SOURCE: Pezibear/pixabay
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In Psalm 65:8 the writer describes the early morning and evening bursts of colour: ‘when morning dawns and evening fades you call forth songs of joy’. God has given us the beauty of morning and evening to prompt from our lips a cry of joy. God expects us to enjoy his handiwork.

A place of beauty

While on St Simon’s Island we carried around a bird book and binoculars. Later, in the mountains, we took a book on wild flowers. Again and again we were astounded at the beauty and variety of birds and flowers. The Great Smokey Mountain region is home to over 1,500 varieties of flowering plants, from the rhododendron to the painted trillium. We were able to identify over a hundred wild flowers, many of which we had never seen before.

Part of the reason for our delight stemmed from the fact that previously we had been too busy to enjoy the bounty of God’s creative handiwork. In lovingkindness, he gave us an unhurried time to enjoy his great outdoors. All of us need to take time, an hour here, a day there, or perhaps a week, to wander through wild country, enjoy a park or watch a sunset. God expects it of us.

A place of wonder

A shabbily dressed mother and toddler daughter were walking down an alley lined with trashcans and debris. The alley was paved in cracked brick. Concrete walls lined one side, while a rusty wire fence snaked down the other. Suddenly, the girl pulled free from her mother’s hand to toddle over to a bleached utility pole. She knelt down by a weed pushing its way through the cracked brick. It was topped with a pretty flower.

That young child was instinctively drawn to the one thing of beauty in that dismal alley. God loves beautiful things. He spreads them all around us to enlighten our days and remind us of his own beauty in a fallen world. He expects us, like the little girl, to stop from time to time and wonder at his handiwork.

A place of understanding

The study of nature is a delight! But unless we have the key to unlock its treasures we will miss four of the five ways nature can enhance our lives. Naturalists take to the field with books on identification. But without the ‘textbook’ that summarises nature’s source and purposes, we miss its real lessons.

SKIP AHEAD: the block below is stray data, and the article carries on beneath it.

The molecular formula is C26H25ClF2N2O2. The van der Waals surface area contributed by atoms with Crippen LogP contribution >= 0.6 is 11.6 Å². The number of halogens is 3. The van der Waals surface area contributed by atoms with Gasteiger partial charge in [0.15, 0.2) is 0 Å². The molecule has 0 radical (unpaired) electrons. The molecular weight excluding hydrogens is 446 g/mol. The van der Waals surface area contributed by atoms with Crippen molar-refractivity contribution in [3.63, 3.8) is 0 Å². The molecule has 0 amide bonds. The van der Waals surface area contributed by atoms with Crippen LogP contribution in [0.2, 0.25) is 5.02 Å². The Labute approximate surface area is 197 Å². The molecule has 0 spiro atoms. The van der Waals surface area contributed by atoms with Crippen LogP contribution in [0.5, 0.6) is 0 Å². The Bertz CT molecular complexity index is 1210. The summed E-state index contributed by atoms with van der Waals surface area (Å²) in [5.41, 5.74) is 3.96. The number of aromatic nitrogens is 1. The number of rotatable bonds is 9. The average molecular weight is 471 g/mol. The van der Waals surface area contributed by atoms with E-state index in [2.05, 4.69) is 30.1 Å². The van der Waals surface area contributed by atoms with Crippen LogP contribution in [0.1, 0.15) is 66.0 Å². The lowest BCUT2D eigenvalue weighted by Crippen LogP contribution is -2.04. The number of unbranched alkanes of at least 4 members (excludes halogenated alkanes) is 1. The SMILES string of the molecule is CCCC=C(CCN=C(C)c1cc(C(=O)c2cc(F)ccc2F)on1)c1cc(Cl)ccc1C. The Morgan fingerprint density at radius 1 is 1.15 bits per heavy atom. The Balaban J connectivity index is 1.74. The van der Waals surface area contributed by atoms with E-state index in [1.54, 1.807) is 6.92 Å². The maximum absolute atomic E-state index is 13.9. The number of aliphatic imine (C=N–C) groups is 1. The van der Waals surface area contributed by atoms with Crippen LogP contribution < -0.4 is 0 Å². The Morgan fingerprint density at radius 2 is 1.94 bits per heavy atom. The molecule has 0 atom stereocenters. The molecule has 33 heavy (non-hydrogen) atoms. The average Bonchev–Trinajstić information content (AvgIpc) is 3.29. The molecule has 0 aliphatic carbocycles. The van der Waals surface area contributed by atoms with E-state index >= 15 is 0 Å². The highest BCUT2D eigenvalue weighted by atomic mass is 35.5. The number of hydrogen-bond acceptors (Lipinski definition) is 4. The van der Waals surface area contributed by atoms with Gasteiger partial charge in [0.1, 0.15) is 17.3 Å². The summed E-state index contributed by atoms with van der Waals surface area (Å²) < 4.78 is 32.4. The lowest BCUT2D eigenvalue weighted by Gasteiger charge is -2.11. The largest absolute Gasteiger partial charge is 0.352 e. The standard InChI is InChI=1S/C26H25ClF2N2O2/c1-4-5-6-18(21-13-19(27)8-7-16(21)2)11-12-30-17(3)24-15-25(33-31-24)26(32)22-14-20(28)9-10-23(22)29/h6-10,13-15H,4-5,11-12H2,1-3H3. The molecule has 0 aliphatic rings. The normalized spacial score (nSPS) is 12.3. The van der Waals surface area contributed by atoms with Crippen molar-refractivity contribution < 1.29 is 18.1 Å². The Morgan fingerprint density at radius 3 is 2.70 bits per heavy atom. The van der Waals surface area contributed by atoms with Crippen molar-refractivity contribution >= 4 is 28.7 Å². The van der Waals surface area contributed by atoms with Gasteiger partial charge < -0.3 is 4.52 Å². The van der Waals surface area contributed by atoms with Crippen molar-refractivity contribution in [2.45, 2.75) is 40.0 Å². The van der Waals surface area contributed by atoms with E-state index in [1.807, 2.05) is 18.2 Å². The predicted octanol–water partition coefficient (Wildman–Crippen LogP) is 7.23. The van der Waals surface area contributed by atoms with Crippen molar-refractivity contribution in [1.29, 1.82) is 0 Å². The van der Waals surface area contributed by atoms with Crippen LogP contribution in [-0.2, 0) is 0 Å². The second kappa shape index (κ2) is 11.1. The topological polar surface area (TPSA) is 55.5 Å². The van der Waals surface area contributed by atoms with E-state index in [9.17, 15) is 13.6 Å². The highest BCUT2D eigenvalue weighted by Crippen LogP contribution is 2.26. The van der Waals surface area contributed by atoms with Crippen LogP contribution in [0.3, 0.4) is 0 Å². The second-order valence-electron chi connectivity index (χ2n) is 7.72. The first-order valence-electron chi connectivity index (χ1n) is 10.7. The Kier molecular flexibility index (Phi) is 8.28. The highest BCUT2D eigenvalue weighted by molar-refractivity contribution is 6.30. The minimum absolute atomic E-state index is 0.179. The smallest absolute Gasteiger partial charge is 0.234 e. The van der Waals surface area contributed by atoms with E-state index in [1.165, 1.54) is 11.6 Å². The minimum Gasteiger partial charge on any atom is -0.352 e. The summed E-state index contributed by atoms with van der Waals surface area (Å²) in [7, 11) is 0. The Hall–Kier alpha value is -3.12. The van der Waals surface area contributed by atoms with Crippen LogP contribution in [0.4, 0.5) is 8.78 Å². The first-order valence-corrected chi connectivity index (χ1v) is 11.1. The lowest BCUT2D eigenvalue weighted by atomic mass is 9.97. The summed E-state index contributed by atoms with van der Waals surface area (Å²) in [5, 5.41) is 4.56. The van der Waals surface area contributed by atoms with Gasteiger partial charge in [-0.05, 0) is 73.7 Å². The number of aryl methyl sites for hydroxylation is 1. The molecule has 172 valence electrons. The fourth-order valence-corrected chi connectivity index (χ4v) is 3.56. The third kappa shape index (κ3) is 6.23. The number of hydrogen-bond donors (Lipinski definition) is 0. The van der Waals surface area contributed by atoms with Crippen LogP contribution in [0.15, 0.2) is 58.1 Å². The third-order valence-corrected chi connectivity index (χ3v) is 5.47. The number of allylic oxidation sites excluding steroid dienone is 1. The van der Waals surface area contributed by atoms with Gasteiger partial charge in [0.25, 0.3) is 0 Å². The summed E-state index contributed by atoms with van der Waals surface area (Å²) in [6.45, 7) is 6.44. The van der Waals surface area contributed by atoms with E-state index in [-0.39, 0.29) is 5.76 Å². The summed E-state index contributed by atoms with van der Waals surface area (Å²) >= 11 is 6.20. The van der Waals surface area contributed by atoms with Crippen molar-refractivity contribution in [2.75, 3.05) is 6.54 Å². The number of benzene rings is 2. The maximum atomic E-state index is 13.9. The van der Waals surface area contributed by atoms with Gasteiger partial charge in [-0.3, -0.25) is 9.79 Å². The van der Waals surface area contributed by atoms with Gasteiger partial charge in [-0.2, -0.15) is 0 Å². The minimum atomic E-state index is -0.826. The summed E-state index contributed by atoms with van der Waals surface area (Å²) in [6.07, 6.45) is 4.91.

The Bible reveals the origin and purposes of nature. In its pages we learn of God’s creative power and wisdom; how nature reflects God’s glory; and the final purposes towards which all things move. We learn too about the Fall, which introduced a principle of disharmony into our world and gave us ‘nature red in tooth and claw’. Only the Bible can help us truly sing:

The spacious firmament on high,

With all the blue, ethereal sky,

And spangled heaven, a shining frame,

Their great Original proclaim:

Th’unwearied sun, from day to day,

Does his Creator’s power display;

And publishes to every land

The work of an almighty hand.

But most important, the Bible acquaints us with the key essential to a real understanding of nature. What is that key? It is a person, Jesus Christ, for ‘through him all things were made; without him nothing was made that has been made’ (John 1:3). Or, as the apostle Paul explains in Colossians: ‘All things were created by him and for him. He is before all things, and in him all things hold together’ (Colossians 1:16-17).

As we hold a rose in our hand, or gaze in wonder at the sunrise, we know that all these things were created in the artistic studio of the Son of God. What is more, they continue to unfold their beauty before us by the express and continuing governance of the resurrected Christ, for he is ‘upholding all things by the word of his power’ (Hebrews 1:3).

Those who hear the gospel of Christ’s death for our sins and resurrection for our justification, and are born again, responding in repentance and faith, begin a process of reconciliation with the meaning and purpose of nature. As someone has written:

Heaven above is brighter blue,

Earth around is softer green.

Something shines in every hue,

Christless eyes have never seen.

May the Lord give us eyes to see in nature his majesty and might, and to enjoy it to the full.